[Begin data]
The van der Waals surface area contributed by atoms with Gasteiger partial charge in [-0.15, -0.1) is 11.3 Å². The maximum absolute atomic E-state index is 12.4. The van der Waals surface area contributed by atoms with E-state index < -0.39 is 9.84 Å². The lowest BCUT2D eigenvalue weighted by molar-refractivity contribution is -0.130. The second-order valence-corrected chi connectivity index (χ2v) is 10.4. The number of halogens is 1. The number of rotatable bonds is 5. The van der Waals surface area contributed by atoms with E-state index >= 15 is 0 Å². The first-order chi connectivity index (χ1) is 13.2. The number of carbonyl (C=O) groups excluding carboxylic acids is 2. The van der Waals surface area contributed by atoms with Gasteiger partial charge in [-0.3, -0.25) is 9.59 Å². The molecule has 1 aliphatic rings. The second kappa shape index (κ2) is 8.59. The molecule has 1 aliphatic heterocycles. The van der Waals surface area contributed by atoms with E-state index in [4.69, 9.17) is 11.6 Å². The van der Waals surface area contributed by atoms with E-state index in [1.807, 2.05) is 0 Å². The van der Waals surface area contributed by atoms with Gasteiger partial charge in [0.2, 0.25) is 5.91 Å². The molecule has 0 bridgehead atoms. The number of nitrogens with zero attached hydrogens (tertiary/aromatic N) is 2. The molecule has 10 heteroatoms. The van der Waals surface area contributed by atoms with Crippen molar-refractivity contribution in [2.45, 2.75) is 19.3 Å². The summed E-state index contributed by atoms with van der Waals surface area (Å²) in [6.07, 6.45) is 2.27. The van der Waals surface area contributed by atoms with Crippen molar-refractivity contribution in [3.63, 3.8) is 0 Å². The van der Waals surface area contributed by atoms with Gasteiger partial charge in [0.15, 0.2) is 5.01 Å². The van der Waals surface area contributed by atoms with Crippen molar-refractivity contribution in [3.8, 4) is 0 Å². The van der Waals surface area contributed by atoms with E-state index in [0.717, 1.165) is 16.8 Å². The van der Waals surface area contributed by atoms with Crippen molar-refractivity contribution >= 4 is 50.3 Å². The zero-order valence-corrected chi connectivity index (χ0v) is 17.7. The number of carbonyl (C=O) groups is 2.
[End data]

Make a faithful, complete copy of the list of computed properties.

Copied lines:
The van der Waals surface area contributed by atoms with Gasteiger partial charge in [-0.15, -0.1) is 11.3 Å². The maximum absolute atomic E-state index is 12.4. The van der Waals surface area contributed by atoms with E-state index < -0.39 is 9.84 Å². The lowest BCUT2D eigenvalue weighted by molar-refractivity contribution is -0.130. The second-order valence-corrected chi connectivity index (χ2v) is 10.4. The number of halogens is 1. The number of rotatable bonds is 5. The van der Waals surface area contributed by atoms with E-state index >= 15 is 0 Å². The first-order chi connectivity index (χ1) is 13.2. The number of carbonyl (C=O) groups excluding carboxylic acids is 2. The van der Waals surface area contributed by atoms with Gasteiger partial charge in [-0.3, -0.25) is 9.59 Å². The molecule has 1 aliphatic rings. The second kappa shape index (κ2) is 8.59. The molecule has 1 aliphatic heterocycles. The van der Waals surface area contributed by atoms with E-state index in [4.69, 9.17) is 11.6 Å². The van der Waals surface area contributed by atoms with E-state index in [1.807, 2.05) is 0 Å². The van der Waals surface area contributed by atoms with Gasteiger partial charge in [0.2, 0.25) is 5.91 Å². The molecule has 0 bridgehead atoms. The number of nitrogens with zero attached hydrogens (tertiary/aromatic N) is 2. The molecule has 10 heteroatoms. The van der Waals surface area contributed by atoms with Crippen molar-refractivity contribution in [2.45, 2.75) is 19.3 Å². The summed E-state index contributed by atoms with van der Waals surface area (Å²) in [6.07, 6.45) is 2.27. The van der Waals surface area contributed by atoms with Crippen molar-refractivity contribution in [3.63, 3.8) is 0 Å². The van der Waals surface area contributed by atoms with Gasteiger partial charge in [0.15, 0.2) is 5.01 Å². The van der Waals surface area contributed by atoms with Crippen molar-refractivity contribution in [3.8, 4) is 0 Å². The van der Waals surface area contributed by atoms with E-state index in [0.717, 1.165) is 16.8 Å². The van der Waals surface area contributed by atoms with Crippen molar-refractivity contribution >= 4 is 50.3 Å². The zero-order valence-corrected chi connectivity index (χ0v) is 17.7. The number of carbonyl (C=O) groups is 2.